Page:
Super Season Over

Tar Heels Stop Runnin’ Rebels

ATLANTA- UNLV’s basketball gunslingers went down shooting Saturday afternoon at the Omni.

The poised North Carolina Tar Heels withstood the Runnin’ Rebels run-and-gun attack and left the jam-packed arena with an 84-83 NCAA semifinal game victory.

A sellout crowd of 16,086 and a national television audience saw both UNLV and the University of North Carolina. Charlotte, go down the way they came in, firing. Marquette, in coach Al McGuire’s “Last Hurrah,” nipped the 49ers 51-49 in Saturday’s early game.

The Tar Heels will take their four-corners tactics into Monday night’s championship game here against Marquette and the Rebels and UNCC will play for consolation honors at 2:35 p.m. (PST).

UNLV head coach Jerry Tarkanian and his players didn’t blame the infamous four-corners for losing and, in truth, they couldn’t. The Rebels played against it as well as anyone has—a fact NC head coach Dean Smith admitted—and the Rebels had ample opportunity to win the game down the stretch.

But the Rebels, who led 49-43 in a fast-paced first half, and were ahead by 10 early in the second stanza, scored only 28 points in the final 19 minutes when the Tar Heels controlled the ball and the game.

One could say UNLV lost the game by a nose—a bloody nose. The Rebels blew their 10-point lead in the second half before North Carolina went into its four-corners game but were ahead by five with 17:15 remaining when Larry Moffett took a elbow to the face and suffered a bloody nose.

With Moffett, the team’s defensive strength up the middle, out, the Tar Heels scored nine unanswered points, the tail end of a 14-0 streak, for a 59-55 lead at the 15:27 mark.

Moffett returned to the game but the damage was done.

North Carolina went into a zone defense that completely took away any inside attack Rebels might have had, and on offense the Tar Heels either got wide open layups or free throws off the four-corners.

UNLV fell behind by as much as eight (71-63) and then, sparked by Tony Smith’s outside shooting, came back within two, three times in the final two minutes.

Each time UNLV came within two North Carolina senior guard John Kuester, whose free throw shootings beat Kentucky in the East Regional last year hit both ends of a one-and-one situation. His last two with 12 seconds remaining clinched the game.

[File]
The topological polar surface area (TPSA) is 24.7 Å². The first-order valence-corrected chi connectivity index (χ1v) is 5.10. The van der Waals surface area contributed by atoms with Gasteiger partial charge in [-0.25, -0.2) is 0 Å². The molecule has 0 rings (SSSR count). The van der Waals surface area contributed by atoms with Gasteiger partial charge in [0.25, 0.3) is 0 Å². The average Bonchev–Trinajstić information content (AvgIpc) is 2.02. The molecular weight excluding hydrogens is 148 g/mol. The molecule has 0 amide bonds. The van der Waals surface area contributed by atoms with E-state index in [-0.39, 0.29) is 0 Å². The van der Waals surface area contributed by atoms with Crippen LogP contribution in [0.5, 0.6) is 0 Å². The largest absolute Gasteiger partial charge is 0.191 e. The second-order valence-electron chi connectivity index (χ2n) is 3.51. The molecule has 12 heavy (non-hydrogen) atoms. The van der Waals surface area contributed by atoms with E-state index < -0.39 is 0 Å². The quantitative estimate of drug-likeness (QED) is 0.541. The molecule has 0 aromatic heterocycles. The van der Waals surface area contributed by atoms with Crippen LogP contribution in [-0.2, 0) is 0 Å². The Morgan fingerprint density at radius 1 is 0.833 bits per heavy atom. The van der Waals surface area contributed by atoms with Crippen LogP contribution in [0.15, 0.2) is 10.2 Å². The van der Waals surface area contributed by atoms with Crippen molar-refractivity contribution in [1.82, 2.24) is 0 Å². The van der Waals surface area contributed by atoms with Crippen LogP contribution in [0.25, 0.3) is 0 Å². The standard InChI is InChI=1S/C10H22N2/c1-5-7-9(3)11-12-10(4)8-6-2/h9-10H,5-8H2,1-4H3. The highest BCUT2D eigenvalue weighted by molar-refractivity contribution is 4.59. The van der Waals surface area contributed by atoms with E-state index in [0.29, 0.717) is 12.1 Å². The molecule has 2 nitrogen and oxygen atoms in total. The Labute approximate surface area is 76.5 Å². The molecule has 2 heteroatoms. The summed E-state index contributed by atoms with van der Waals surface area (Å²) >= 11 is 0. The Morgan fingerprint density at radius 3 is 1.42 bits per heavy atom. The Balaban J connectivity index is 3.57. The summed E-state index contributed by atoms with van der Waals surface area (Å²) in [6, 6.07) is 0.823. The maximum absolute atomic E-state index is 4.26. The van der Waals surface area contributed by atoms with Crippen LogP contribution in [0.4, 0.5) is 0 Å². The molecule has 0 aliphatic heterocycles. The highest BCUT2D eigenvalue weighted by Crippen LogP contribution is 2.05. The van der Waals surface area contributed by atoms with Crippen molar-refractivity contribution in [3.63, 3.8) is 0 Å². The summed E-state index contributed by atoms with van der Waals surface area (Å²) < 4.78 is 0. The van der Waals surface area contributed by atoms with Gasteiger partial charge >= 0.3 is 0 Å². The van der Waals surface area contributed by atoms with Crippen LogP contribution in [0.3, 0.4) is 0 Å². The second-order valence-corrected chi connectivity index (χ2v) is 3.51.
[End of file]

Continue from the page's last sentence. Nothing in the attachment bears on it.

Davis, playing with a broken finger, was a perfect 7-7 from the field for 19 points. He scored only four in the second half.

O’Koren also out-rebounded Gondo, 8-5. Gondrezick went in averaging over 11 rebounds. As a tandem, UNLV forwards Eddie Owens and Gondrezick were out-rebounded 13-7 by Davis and O’Korean and the Tar Heels ended up with a 41-29 edge on the boards.

That rebounding was the difference because the Rebels seldom got a second shot. In the first half, UNLV hit 55 percent form the field and rebounding wasn’t a factor. It was in the second half when UNLV hit only 47 percent and North Carolina 70.

“The first half was going our way,” Tarkanian said, “They had 16 turnovers at the half. We were running and shooting (Sam Smith 6-10 from the field, Robert 4-7, Moffett 4-6, Theus 3-6). We should have had a bigger lead. We played well at times.

We didn’t sustain it. Against a team like that you have to do it.” We played a super first half. It should have been a 13, 14-point half. That’s what really hurt.”

Dean Smith agreed with Tarkanian.

“I thought we were in very good shape to play as we did (16 turnovers) and only be six down.”

In the second half, the Tar Heels switched defenses and the result was UNLV was held scoreless for almost five minutes while North Carolina rallied for the lead.

“They changed defenses very well on us,” Tark said. “I think that bothered us. When they went into a 1-3-1 zone and matched up with us, we’d stand around…we were standing and ended up shooting with hands in our faces.”

“We got 10 up and lost all of our momentum. We made substitutions. We had two turnovers in a row. We never could get it going again.”

The zone may have had a lot to do with that. Dean Smith said, “It was our way of controlling the tempo against Nevada-Las Vegas. We played more zone than we normally do. It seemed to slow them down.”

Slowed down, The Rebels failed to cash in time and again in the late stages of the game, despite forcing one turnover after another (NC had 27 altogether).

When the shots weren’t falling for UNLV, other things were happening, like Owens getting called for a charge, Kuester missing the front end of a one-and-one and North Carolina getting the rebound, and then Theus’ charge after Owens’ steal.

Asked later if he thought UNLV could play in North Carolina’s Atlantic Coast Conference, Ford replied, “I think Las Vegas could do pretty good in the NBA.”

What Ford didn’t say was that in the NBA, zones are illegal and there’s a 24-second clock.

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